What skills have you developed so far? Through the rotations, I developed varied lab skills from western blotting, cell culture, immunohistochemistry, molecular biology, microscopy, and experience with CRISPR/Cas9 systems. To complement this, the course is structured such that the taught modules run in parallel to rotations to give a core foundation in the theory of research methods and also computational biology. For me, the content on bioinformatics has been invaluable.
Meet some of the Southampton students...
Jodie Ackland, Integrated PhD in Immunity and Infection
About me: I initially studied Biology at Aberystwyth University and really enjoyed the immunology and microbiology modules, realising that immunity and infection was the field that really captured my interest. Time spent in the lab for my dissertation project really showed me that I loved doing research, so I decided to pursue a PhD, which led me to the MRes PhD at Southampton University.
What is your PhD project and how did you choose it? My PhD project investigates host-pathogen interactions in asthmatic airways, investigating how macrophages respond to combinations of respiratory pathogens and viral infections in the asthmatic airway. This project was highly attractive to me as it encompasses the area of infection and immunity and combines lab techniques with bioinformatics. Together, this will provide me with the translational skills and training required to perform research in an interdisciplinary field such as immunity and infection.
What have you enjoyed the most and the least about your experience so far? I have really enjoyed working alongside other members of my lab group – we are a very translational team with access to clinical samples and pathogens, which is something that initially attracted me to the project. I have to combine lab projects alongside taught modules. Balancing time between lab work and bioinformatics is something that you definitely learn along the way!
How did you find the mathematic/computational component of the DTP? Initially I found the computational component quite challenging as most of it was brand new to me so a very steep learning curve! However, the opportunity to undertake a bioinformatics rotation project has allowed me to develop important employability skills in a more in-depth manner.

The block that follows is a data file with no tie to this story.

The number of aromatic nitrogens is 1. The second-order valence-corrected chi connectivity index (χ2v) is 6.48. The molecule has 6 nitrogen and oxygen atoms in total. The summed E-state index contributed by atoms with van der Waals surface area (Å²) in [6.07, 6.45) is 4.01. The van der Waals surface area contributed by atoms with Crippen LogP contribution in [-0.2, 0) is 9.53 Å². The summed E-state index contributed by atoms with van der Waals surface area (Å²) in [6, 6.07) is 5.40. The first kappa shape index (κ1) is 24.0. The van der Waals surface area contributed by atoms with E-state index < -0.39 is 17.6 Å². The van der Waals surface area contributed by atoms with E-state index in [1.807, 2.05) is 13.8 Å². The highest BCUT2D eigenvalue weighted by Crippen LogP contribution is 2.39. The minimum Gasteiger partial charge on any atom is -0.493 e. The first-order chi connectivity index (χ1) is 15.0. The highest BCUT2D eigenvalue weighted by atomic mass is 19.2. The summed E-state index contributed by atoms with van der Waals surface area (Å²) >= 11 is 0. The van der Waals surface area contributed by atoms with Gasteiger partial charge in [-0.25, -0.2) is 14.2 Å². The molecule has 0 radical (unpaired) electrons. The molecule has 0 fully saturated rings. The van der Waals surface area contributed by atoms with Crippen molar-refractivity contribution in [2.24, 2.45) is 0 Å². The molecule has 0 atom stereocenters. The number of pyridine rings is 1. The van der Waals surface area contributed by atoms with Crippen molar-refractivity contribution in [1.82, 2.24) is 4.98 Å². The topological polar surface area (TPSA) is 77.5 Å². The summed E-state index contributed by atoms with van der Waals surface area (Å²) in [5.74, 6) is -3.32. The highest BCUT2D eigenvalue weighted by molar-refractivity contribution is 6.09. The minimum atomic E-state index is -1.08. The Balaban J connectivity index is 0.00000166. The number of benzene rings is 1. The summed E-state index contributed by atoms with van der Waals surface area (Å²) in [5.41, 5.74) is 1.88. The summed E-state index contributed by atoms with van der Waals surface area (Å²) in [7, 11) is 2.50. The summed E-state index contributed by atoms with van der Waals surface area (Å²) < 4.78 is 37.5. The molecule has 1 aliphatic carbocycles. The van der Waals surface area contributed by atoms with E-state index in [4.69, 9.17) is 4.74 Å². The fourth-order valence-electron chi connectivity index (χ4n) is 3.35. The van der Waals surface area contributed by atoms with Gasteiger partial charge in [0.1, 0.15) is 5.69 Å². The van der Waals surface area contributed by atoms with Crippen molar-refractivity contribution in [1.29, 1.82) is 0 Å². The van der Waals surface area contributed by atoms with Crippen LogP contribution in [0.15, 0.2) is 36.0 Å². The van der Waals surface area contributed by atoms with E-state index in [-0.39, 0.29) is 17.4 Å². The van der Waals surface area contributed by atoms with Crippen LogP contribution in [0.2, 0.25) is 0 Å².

Cindy Jawahar, Integrated PhD DTP programme in Cancer Biology
About me: I did my undergraduate degree at Queen Mary in Medical Genetics. I decided to apply for the DTP as I thoroughly enjoyed the immunology and cancer biology modules offered on my course, and was intrigued by the field of cancer immunotherapy.
What is your PhD project and how did you choose it? My PhD project is entitled, "Vaccine Strategies to Target the Cancer Mutanome". It identifies tumour-specific mutations to develop more effective vaccine-based immunotherapeutic strategies. I chose to continue my first lab rotation for my PhD as I found the team supportive, the project fascinating and liked the balance between the dry and wet lab work involved.
What skills have you learnt so far? I have learnt a variety of skills so far - I have learnt how to use R coding algorithms to analyse data from microarray expression analysis to develop signalling petri-nets. I have also learnt how to mine WES data to predict neo-epitopes. I have also gained experience in molecular biology techniques, ELISpot assays and in vivo work with murine tumour models.
How did you find the mathematic/computational component of the DTP? The computational component on the DTP has been very valuable. It has given me a greater understanding of large data sets. I have also had the opportunity to familiarise myself with various packages on R, which I aim to use in my PhD.
Richard Stopforth, iPhD Case studentship